story world (narrative theory) The setting of a story. Its physical, social and historical environment as a function of plot, and also, of character: the story world establishing and developing plot in relation to the period and locations where the story events take place, and also depicting the characters’ personal, social, moral, psychological and emotional experience. As an example of this, film genres have conventions of story world, how places and times are depicted and familiar characters to match these conventions: the story world is not just a place and time where the story action occurs. The genre of the melodrama has a story world that presents a carefully, overtly designed and formalised domestic and social environment, which is a representative of the social and moral restraints that the characters are understood to experience, and as a melodrama progresses the depiction of the story world can develop: indicating psychological restriction and oppression, and if there is an eventual change in the character’s experience this will be matched by a change in environment: sometimes shifting from the urban social to the natural and idyllic.
As an example of when story worlds are mismatched, illustrating how story world and character are usually combined to create a unified realism, there are stories where the narrative deliberately breaks established story world conventions by placing a character from one particular story world into another for comic effect, this plotting being put in place by the narrative device of magic or science fiction. Here, the character has to learn their new environment and this is not just a question of operation, how things work, but of morality and identity. The character is out of place, not just as a change of location, but as a conflict and difference between the person and their unfamiliar story world.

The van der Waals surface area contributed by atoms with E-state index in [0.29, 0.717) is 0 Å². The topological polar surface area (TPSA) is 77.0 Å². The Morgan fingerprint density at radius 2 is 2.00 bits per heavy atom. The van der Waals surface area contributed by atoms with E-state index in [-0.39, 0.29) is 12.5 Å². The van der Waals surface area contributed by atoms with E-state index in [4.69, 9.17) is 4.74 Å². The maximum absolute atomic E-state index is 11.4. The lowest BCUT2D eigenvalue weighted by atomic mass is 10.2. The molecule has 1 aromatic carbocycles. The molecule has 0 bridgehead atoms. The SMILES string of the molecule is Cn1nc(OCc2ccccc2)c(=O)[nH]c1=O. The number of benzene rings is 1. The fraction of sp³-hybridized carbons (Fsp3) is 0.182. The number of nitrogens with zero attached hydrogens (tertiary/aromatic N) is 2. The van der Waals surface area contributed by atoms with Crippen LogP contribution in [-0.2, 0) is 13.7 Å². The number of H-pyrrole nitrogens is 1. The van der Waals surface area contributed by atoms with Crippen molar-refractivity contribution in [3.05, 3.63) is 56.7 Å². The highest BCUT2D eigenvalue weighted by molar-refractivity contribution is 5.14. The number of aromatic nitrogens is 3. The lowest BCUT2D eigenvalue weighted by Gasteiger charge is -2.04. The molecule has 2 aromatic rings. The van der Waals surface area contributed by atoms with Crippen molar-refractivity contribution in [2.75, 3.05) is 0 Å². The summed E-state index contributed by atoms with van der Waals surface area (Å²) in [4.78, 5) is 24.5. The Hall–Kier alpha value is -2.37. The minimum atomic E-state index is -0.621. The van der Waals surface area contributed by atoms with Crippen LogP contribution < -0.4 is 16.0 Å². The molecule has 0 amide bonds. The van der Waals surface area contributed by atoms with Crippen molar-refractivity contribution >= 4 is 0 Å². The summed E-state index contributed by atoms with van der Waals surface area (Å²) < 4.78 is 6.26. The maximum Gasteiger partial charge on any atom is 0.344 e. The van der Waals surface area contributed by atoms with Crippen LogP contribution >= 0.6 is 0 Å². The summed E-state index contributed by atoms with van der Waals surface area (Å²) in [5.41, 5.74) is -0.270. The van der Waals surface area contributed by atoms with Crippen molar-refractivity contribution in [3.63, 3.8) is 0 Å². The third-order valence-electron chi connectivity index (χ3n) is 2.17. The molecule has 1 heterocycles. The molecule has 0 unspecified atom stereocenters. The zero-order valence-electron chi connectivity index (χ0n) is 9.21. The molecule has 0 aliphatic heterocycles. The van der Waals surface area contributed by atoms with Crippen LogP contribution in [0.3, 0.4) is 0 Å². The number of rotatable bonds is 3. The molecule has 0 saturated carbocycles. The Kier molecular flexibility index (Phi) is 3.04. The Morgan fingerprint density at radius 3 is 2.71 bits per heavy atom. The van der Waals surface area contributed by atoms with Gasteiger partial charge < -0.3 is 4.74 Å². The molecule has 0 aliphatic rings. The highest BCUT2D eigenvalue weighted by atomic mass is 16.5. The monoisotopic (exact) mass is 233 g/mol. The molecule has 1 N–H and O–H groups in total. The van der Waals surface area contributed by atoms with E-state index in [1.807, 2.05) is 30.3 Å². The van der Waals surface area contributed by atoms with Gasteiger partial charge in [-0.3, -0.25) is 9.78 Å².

While, initially it may be counter-intuitive that story world and character are intertwined, and the falseness of any joining in this way is recognised in literary terminology as prophetic fallacy, where the features of human experience is given to places, animals and phenomena in the natural world is understood as fallacy, what is true in actuality and in narrative is that environment and person are closely interconnected.
In lived experience the social environment of a person is part of their history and their social identity, and this can be portrayed in narrative form. Also, societies through religious and spiritual practice understand their existence as inhabiting places and objects. So, in actual life, without reference to formal narrative structures, place and person are interdependent, and a narrative form is an aesthetic construction, so that as a unity of action, the story represents character through the story world. Film Noir is an example of film making where environment is seen to dominate character and events: the lighting and camera angles, indicating psychological states and a particular immoral environment. In actuality, in life, environments are carefully designed and controlled to provide a particular social experience and those who inhabit a particular place can understand themselves as connected to it: the place gives them moral authority, belonging and self hood.